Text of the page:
Victor Davis Hanson: Obama's Arab interview

Roundup: Historians' Take

The problem with Obama's Al Arabiya interview (which I wrote about at length elsewhere):

1) It is never wise to contrast negatively American efforts in the region ("dictating") with those of a Saudi monarch ("courageous")—one could in theory draw the conclusion that the unelected head of a theocratic autocracy was portrayed more favorably than the U.S. State Department ("the United States").

2) There is no reason to be apologetic about past U.S. policy or to question recent generic bipartisan initiatives. Worse still, Obama offers little mention that the U.S. in fact has a far better record toward Muslims than does a Europe, China, Russia, etc. (cf. freeing Kuwait, giving help to the Somalis, bombing European Christians to save Balkan Muslims, billions in aid to the Jordanians, Egyptians, and Palestinians, fostering democracy in Afghanistan and Iraq, tsunami relief, liberal immigration policy, lectures to Russia about its horrific treatment of Chechnya, helping to get the Soviets out of Afghanistan, etc). The problem with the Muslim Middle East transcends what we do, and its pathologies—statism, autocracy, religious intolerance, gender apartheid, tribalism, lack of human rights, and constitutional government—are mostly self-inflicted, rather than the result of American insensitivity. If there is no need for a president to mention all of these obvious and embarrasing problems, then in the same manner there is no need to apologize for U.S. policy.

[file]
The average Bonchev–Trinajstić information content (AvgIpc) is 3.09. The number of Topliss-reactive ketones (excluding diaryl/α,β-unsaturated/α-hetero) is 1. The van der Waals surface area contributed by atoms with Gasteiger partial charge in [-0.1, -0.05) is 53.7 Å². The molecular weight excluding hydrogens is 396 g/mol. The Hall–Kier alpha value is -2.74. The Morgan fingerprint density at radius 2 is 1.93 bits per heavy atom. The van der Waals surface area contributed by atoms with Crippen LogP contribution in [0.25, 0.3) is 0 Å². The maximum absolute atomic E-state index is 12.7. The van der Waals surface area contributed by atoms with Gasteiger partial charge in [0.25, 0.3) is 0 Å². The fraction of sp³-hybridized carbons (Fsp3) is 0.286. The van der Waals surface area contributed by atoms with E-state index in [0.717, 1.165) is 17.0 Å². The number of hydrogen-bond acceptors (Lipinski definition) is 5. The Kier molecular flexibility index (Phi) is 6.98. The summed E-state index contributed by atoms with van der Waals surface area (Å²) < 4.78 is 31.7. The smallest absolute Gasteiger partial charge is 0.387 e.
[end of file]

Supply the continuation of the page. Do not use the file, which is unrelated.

3) We are now confused about the rules of evocation of Obama's multicultural identities: during the campaign many learned it was quite illiberal to mention his middle name, his Muslim father, his exotic Indonesian connection, etc. To do so was to suggest that he was perhaps somehow less genuine or properly traditional than the typical square American (although those rules were adjudicated by Obama himself who often drew on "difference" when politically advantageous). But now he seems to be telling the Arab world that they can relate to him, by virtue of his unique identity, in ways they have not with a more stereotyped American president. (Do we wish to go there—as if an Asian president might better connect with Japan or a Swedish-American with Sweden?)...

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